Networks must be able to transfer data from one device to another with acceptable accuracy. For most applications, a system must guarantee that the data received are identical to the data transmitted.

Any time data are transmitted from one node to the next, they can become corrupted in passage. Many factors can alter one or more bits of a message. Some applications require a

**mechanism for detecting and correcting errors.**Data can be corrupted during transmission. Some applications require that errors be detected and corrected.

Whenever bits flow from one point to another, they are subject to unpredictable changes because of

**interference**. This interference can change the shape of the signal. In a single-bit error, a 0 is changed to a 1 or a 1 to a 0. In a burst error, multiple bits are changed.The term single-bit error means that only 1 bit of a given data unit (such as a byte, character, or packet) is changed from

**1 to 0 or from 0 to 1.**Single-bit errors are the least likely type of error in serial data transmission. To understand why, imagine data sent at 1 Mbps. This means that each bit lasts only 111,000,000 s, or 1 us. For a single-bit error to occur, the noise must have a duration of only 1 us, which is very rare; noise normally lasts much longer than this.**A burst error**means that 2 or more bits in the data unit have changed. Note that a burst error does not necessarily mean that the errors occur in consecutive bits. The length of the burst is measured from the first corrupted bit to the last corrupted bit. Some bits in between may not have been corrupted.

The central concept in detecting or correcting errors is

**redundancy.**To be able to detect or correct errors, we need to send some extra bits with our data.**These redundant bits are added by the sender and removed by the receiver**.Their presence allows the receiver to detect or correct corrupted bits.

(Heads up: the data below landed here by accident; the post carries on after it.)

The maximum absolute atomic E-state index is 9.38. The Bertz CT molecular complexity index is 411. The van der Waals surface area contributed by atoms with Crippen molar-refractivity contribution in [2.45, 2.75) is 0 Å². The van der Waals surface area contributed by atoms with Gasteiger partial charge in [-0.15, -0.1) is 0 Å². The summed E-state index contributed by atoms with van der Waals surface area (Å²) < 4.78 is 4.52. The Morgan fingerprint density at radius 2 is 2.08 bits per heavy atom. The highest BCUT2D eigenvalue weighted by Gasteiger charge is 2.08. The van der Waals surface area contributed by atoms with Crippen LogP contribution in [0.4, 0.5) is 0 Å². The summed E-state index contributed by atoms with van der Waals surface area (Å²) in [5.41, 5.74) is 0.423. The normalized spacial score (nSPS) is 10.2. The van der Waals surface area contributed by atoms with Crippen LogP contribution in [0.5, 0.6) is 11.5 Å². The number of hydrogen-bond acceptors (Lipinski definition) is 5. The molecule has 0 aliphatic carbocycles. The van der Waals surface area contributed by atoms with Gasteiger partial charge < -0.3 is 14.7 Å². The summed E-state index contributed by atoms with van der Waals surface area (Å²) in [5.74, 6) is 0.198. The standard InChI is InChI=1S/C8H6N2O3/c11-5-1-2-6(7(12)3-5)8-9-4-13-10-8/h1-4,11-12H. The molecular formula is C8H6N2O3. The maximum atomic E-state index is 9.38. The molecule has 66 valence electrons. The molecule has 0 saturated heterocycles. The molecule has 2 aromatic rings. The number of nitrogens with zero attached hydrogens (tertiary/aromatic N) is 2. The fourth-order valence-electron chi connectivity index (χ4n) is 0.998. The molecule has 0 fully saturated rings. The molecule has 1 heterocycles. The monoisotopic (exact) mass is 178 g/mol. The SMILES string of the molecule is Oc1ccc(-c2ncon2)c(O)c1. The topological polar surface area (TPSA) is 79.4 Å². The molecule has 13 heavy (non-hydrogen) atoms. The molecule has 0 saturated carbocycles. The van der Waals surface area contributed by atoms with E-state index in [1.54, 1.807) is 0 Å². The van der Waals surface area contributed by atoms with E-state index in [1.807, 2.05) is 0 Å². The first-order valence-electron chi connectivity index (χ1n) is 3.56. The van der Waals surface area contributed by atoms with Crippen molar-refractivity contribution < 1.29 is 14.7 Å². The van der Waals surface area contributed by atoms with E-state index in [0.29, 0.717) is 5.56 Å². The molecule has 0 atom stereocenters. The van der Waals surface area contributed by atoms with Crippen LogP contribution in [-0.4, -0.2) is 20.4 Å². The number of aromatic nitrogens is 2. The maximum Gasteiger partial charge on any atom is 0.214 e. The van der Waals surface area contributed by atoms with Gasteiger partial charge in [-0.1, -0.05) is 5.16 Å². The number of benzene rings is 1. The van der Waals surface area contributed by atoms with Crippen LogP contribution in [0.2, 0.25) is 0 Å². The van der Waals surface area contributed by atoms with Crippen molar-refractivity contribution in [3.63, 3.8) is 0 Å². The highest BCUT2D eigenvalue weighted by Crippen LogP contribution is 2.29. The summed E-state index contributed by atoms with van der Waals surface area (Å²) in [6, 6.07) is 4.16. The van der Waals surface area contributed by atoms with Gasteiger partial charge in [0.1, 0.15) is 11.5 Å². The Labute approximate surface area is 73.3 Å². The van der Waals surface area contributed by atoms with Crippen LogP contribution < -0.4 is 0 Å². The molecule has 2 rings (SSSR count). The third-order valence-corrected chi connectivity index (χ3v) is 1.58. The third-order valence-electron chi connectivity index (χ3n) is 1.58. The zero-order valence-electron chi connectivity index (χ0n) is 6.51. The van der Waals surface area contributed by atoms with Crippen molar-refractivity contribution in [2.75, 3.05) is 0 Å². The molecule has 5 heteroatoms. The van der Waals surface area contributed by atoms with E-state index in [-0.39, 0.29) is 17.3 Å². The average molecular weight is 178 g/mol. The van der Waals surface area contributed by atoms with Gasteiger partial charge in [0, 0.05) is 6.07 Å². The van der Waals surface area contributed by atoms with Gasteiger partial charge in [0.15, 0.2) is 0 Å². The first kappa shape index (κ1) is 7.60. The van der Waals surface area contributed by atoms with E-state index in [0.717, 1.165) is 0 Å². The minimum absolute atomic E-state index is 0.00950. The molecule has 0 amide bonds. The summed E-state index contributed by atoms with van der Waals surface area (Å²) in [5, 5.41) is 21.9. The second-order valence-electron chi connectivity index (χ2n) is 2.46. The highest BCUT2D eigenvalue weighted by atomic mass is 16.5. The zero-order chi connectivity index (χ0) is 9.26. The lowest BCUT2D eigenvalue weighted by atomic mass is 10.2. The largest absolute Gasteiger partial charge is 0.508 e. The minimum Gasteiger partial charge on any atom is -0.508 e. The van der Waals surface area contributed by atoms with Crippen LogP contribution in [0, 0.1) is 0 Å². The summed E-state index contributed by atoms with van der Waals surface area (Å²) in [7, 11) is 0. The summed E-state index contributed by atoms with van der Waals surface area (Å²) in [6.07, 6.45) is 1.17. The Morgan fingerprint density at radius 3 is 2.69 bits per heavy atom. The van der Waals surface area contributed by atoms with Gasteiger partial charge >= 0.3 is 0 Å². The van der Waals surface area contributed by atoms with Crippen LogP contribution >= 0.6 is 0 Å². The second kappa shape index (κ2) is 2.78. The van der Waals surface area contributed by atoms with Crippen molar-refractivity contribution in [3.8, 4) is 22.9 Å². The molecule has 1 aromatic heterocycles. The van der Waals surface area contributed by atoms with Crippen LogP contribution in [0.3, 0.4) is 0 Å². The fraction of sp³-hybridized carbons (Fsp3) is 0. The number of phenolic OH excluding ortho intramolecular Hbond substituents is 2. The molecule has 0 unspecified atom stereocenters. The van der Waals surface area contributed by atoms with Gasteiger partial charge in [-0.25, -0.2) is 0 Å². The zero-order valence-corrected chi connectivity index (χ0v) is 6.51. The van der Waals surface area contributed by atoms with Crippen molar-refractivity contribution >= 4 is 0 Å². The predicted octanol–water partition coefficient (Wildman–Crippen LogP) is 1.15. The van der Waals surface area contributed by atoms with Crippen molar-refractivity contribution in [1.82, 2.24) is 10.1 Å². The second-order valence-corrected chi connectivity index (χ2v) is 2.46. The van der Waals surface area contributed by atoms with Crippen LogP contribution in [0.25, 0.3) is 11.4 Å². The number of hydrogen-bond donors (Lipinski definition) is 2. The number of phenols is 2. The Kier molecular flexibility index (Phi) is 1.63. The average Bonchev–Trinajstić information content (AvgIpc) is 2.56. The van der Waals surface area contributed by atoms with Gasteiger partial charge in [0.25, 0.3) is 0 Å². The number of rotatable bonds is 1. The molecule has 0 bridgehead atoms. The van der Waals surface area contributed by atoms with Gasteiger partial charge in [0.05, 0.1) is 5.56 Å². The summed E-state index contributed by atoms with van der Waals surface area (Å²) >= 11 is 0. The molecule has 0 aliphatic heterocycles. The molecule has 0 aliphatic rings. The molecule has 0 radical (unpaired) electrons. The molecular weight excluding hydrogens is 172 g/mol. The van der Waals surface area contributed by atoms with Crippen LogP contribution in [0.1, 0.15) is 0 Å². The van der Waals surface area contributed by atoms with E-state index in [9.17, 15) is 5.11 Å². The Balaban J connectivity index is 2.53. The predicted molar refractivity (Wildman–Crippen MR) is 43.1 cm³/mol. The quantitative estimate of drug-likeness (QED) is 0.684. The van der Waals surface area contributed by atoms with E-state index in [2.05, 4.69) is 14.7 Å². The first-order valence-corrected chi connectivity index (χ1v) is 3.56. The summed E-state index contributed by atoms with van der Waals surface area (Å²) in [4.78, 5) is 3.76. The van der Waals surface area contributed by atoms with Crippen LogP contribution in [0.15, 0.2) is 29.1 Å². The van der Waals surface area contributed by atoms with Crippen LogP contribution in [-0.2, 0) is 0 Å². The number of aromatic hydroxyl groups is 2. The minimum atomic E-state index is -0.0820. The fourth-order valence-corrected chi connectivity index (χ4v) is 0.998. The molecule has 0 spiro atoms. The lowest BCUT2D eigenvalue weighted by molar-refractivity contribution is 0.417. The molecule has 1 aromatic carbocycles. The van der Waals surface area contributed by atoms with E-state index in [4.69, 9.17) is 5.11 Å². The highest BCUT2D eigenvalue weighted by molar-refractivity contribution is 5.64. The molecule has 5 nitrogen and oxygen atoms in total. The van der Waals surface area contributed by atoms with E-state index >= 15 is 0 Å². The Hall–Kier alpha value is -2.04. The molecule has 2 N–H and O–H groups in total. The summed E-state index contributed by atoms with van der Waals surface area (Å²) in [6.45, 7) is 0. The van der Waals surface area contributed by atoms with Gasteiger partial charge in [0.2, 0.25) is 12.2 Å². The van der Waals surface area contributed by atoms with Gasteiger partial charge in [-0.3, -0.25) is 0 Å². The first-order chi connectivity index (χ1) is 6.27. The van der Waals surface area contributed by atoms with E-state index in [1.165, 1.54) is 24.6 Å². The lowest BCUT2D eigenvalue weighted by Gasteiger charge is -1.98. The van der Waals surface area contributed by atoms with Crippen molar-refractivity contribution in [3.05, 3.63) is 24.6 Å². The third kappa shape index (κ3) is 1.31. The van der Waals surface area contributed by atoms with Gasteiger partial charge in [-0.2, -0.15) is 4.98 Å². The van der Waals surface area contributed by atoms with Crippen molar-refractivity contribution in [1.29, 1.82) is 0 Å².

**Detection Versus Correction :**In error detection, we are looking only to see if any error has occurred. The answer is a simple yes or no. We are not even interested in the number of errors.

**A single-bit error is the same for us as a burst error**.In error correction, we need to know the exact number of bits that are corrupted and more importantly, their location in the message. The number of the errors and the size of the message are important factors.

If we need to correct one single error in an 8-bit data unit, we need to consider eight possible error locations; if we need to correct two errors in a data unit of the same size, we need to consider 28 possibilities.

**Forward Error Correction Versus Retransmission :****Forward error correction**is the process in which the receiver tries to guess the message by using redundant bits.This is possible if the number of errors is small.

**Correction by re-transmission**is a technique in which the receiver detects the occurrence of an error and asks the sender to resend the message.Resending is repeated until a message arrives that the receiver believes is error-free (as usually, not all errors can be detected).

**Coding**Redundancy is achieved through various coding schemes. The sender adds redundant bits through a process that creates a relationship between the

**redundant bits and the actual data bits**.The receiver checks the relationships between the two sets of bits to detect or correct the errors. The

**ratio of redundant bits to the data bits and the robustness of the process**are important factors in any coding scheme.**Modular Arithmetic**In modular arithmetic, we use only a limited range of integers. We define an upper limit, called a

**modulus N**. We then use only the integers 0 to N - 1, inclusive. This is modulo-N arithmetic.For example, if the modulus is 12, we use only the integers 0 to 11, inclusive. An example of modulo arithmetic is our clock system. It is based on modulo-12 arithmetic, substituting the number 12 for 0. In a modulo-N system, if a number is greater than N, it is divided by N and the remainder is the result. If it is negative, as many Ns as needed are added to make it positive. Consider our clock system again.

**If we start a job at 11 A.M. and the job takes 5 h, we can say that the job is to be finished at 16:00 if we are in the military, or we can say that it will be finished at 4 P.M.****In Modulo - 2 Arithmetic :**We can use only 0 and 1. Operations in this arithmetic are very simple. The following shows how we can add or subtract 2 bits.Notice particularly that addition and subtraction give the same results. In this arithmetic we use the XOR (exclusive OR) operation for both addition and subtraction. The result of an XOR operation is 0 if two bits are the same; the result is 1 if two bits are different.